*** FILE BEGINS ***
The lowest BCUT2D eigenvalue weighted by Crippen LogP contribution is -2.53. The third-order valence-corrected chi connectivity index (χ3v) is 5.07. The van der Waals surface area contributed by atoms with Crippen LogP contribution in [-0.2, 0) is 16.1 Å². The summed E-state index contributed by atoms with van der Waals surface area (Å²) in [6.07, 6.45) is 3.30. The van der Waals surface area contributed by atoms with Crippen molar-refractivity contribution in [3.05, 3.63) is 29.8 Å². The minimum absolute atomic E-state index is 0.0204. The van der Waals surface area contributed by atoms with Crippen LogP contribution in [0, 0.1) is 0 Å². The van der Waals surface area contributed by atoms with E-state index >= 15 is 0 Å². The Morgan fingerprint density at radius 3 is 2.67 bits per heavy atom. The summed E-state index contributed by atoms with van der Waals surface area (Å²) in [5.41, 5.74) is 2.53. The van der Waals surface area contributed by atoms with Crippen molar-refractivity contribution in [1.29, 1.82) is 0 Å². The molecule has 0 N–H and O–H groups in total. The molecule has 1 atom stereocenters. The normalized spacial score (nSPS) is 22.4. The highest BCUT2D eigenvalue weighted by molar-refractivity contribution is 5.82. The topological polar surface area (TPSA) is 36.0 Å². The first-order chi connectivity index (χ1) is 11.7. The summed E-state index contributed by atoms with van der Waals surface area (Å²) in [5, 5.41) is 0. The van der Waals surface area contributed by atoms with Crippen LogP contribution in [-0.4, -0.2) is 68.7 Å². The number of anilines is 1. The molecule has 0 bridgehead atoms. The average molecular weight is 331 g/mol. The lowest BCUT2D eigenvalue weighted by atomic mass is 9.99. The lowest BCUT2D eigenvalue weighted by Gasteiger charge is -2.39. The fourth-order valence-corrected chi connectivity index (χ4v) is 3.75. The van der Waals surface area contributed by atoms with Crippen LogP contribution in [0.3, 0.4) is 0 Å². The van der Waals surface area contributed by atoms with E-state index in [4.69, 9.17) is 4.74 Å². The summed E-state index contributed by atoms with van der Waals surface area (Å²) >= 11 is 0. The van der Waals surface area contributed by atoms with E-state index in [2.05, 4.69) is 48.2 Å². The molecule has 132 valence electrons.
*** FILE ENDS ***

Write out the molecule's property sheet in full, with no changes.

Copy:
The lowest BCUT2D eigenvalue weighted by Crippen LogP contribution is -2.53. The third-order valence-corrected chi connectivity index (χ3v) is 5.07. The van der Waals surface area contributed by atoms with Crippen LogP contribution in [-0.2, 0) is 16.1 Å². The summed E-state index contributed by atoms with van der Waals surface area (Å²) in [6.07, 6.45) is 3.30. The van der Waals surface area contributed by atoms with Crippen molar-refractivity contribution in [3.05, 3.63) is 29.8 Å². The minimum absolute atomic E-state index is 0.0204. The van der Waals surface area contributed by atoms with Crippen LogP contribution in [0, 0.1) is 0 Å². The van der Waals surface area contributed by atoms with E-state index >= 15 is 0 Å². The Morgan fingerprint density at radius 3 is 2.67 bits per heavy atom. The summed E-state index contributed by atoms with van der Waals surface area (Å²) in [5.41, 5.74) is 2.53. The van der Waals surface area contributed by atoms with Crippen molar-refractivity contribution in [1.29, 1.82) is 0 Å². The molecule has 0 N–H and O–H groups in total. The molecule has 1 atom stereocenters. The normalized spacial score (nSPS) is 22.4. The highest BCUT2D eigenvalue weighted by molar-refractivity contribution is 5.82. The topological polar surface area (TPSA) is 36.0 Å². The first-order chi connectivity index (χ1) is 11.7. The summed E-state index contributed by atoms with van der Waals surface area (Å²) in [5, 5.41) is 0. The van der Waals surface area contributed by atoms with Crippen LogP contribution in [-0.4, -0.2) is 68.7 Å². The number of anilines is 1. The molecule has 0 bridgehead atoms. The average molecular weight is 331 g/mol. The lowest BCUT2D eigenvalue weighted by atomic mass is 9.99. The lowest BCUT2D eigenvalue weighted by Gasteiger charge is -2.39. The fourth-order valence-corrected chi connectivity index (χ4v) is 3.75. The van der Waals surface area contributed by atoms with Crippen LogP contribution in [0.3, 0.4) is 0 Å². The van der Waals surface area contributed by atoms with E-state index in [4.69, 9.17) is 4.74 Å². The summed E-state index contributed by atoms with van der Waals surface area (Å²) >= 11 is 0. The van der Waals surface area contributed by atoms with E-state index in [2.05, 4.69) is 48.2 Å². The molecule has 132 valence electrons.